Scholz said that over the last 12 months Germany has supported Ukraine with nearly $15 billion to help fend off Russia’s invasion, which is ”a considerable sum – but it is appropriate for our country,” he said.

”And then there is Germany’s participation in the comprehensive European Union support for Ukraine – for example in the form of direct budget aid – which is 18 billion euros (more than $19 billion) this year alone,” said Scholz.

Europe’s sanctions package ”continues to make it harder for Russia to pursue their war of aggression – and we will keep up the sanction pressure,” Scholz continued, stating that ”we will be ensuring together that third party countries do not find loopholes in these sanctions.”

Scholz noted that the 27 European leaders are due to discuss issues such as competitiveness and energy, as well as the war in Ukraine, in Brussels next Thursday and Friday.


US military releases footage of Russian fighter jet forcing down US drone over Black Sea

The US military’s European Command has released footage of the Tuesday encounter between a US surveillance drone and a Russian fighter jet as it played out over the Black Sea.

The newly declassified video depicts critical moments in the mid-air encounter, which the Pentagon said lasted 30-40 minutes.

The video shows the camera of the MQ-9 Reaper drone pointed backward toward its tail and the drone’s propeller, which is mounted on the rear, spinning.

Then, a Russian Sukhoi SU-27 fighter jet is shown approaching. As it draws closer, the Russian fighter dumps fuel as it intercepts the US drone.

In another portion of the footage, the Russian jet makes another pass. As it approaches, it again dumps fuel.

The video from the drone is then disrupted as the Russian fighter jet collides with the MQ-9 Reaper, damaging the propeller and ultimately forcing the US to bring down the drone in the Black Sea. Russia has denied that a collision occurred.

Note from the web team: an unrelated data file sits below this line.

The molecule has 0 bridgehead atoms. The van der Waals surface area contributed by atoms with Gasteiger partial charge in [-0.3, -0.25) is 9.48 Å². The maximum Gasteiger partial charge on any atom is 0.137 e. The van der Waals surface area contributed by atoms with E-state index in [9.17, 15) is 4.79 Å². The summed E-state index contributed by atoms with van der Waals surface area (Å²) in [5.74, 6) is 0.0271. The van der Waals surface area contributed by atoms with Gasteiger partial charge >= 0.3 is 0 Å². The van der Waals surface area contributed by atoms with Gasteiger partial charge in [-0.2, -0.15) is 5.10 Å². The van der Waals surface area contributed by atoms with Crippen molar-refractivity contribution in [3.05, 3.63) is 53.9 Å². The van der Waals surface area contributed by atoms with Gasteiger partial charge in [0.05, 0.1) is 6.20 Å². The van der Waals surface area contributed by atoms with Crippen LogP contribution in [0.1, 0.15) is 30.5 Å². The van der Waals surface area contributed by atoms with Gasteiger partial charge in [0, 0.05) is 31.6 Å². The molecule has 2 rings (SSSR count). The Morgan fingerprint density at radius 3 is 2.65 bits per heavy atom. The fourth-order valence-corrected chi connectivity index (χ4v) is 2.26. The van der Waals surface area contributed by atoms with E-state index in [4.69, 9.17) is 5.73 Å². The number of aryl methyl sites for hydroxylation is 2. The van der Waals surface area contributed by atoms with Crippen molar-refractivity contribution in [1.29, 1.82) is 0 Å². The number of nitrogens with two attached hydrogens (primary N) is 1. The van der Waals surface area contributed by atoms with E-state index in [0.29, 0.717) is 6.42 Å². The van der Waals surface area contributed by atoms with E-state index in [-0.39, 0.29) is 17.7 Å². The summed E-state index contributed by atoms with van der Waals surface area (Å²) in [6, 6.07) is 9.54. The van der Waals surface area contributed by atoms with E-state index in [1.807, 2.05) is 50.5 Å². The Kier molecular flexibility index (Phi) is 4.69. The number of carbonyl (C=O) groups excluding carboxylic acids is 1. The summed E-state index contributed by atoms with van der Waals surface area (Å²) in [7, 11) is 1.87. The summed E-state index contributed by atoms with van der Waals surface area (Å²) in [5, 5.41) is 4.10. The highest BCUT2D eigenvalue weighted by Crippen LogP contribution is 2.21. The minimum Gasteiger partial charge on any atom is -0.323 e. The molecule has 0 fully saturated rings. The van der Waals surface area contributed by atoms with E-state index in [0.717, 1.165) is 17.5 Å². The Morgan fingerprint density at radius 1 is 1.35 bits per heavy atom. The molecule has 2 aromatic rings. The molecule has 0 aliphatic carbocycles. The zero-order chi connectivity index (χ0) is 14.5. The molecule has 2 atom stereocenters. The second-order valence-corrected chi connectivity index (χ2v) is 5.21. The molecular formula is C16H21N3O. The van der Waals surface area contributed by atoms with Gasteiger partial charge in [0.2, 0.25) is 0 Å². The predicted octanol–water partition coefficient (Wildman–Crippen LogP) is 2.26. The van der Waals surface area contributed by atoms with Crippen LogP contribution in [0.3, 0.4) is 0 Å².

When the camera comes back online in the footage, the view is again pointed backward, and the propeller is shown damaged from the collision.

With the propeller damaged, the drone operators effectively flew the aircraft as a glider as it descended over the Black Sea, bringing it down in international waters southwest of Crimea.

On its way down, two US officials told CNN the operators remotely wiped the drone’s sensitive software, mitigating the risk of secret materials falling into enemy hands before it crashed into the water.

On Wednesday, National Security Council communications coordinator John Kirby told “CNN This Morning” that the drone had not been recovered, and that he was “not sure” the US would be able to recover it.

Moscow had made clear it would attempt to retrieve the wreckage of the drone, and two officials told CNN Wednesday that Russia had reached the MQ-9 crash site in the Black Sea.

Kirby would not confirm the reported development, but stated the US had “made it impossible for them to be able to glean anything of intelligence value off the remnants of that drone, whatever remnants there might be on the surface of the water.”


Zelensky says Russia will be held accountable for Mariupol theater bombing